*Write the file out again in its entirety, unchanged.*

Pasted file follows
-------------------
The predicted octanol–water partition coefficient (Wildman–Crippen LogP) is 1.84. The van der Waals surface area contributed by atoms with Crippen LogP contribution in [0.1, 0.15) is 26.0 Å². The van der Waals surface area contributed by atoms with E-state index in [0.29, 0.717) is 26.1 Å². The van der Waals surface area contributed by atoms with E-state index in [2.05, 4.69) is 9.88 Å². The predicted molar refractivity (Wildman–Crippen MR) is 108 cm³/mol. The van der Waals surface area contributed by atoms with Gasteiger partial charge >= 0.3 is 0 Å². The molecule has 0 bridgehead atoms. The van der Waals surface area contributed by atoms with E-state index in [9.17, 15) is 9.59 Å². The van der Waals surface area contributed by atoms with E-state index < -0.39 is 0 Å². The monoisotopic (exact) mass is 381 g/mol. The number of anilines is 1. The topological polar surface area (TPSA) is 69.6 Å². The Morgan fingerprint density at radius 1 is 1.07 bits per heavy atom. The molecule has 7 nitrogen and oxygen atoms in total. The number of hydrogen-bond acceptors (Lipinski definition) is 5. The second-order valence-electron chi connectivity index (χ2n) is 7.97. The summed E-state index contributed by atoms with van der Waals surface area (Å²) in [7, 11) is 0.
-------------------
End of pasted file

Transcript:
The predicted octanol–water partition coefficient (Wildman–Crippen LogP) is 1.84. The van der Waals surface area contributed by atoms with Crippen LogP contribution in [0.1, 0.15) is 26.0 Å². The van der Waals surface area contributed by atoms with E-state index in [0.29, 0.717) is 26.1 Å². The van der Waals surface area contributed by atoms with E-state index in [2.05, 4.69) is 9.88 Å². The predicted molar refractivity (Wildman–Crippen MR) is 108 cm³/mol. The van der Waals surface area contributed by atoms with Gasteiger partial charge >= 0.3 is 0 Å². The molecule has 0 bridgehead atoms. The van der Waals surface area contributed by atoms with E-state index in [9.17, 15) is 9.59 Å². The van der Waals surface area contributed by atoms with E-state index < -0.39 is 0 Å². The monoisotopic (exact) mass is 381 g/mol. The number of anilines is 1. The topological polar surface area (TPSA) is 69.6 Å². The Morgan fingerprint density at radius 1 is 1.07 bits per heavy atom. The molecule has 7 nitrogen and oxygen atoms in total. The number of hydrogen-bond acceptors (Lipinski definition) is 5. The second-order valence-electron chi connectivity index (χ2n) is 7.97. The summed E-state index contributed by atoms with van der Waals surface area (Å²) in [7, 11) is 0.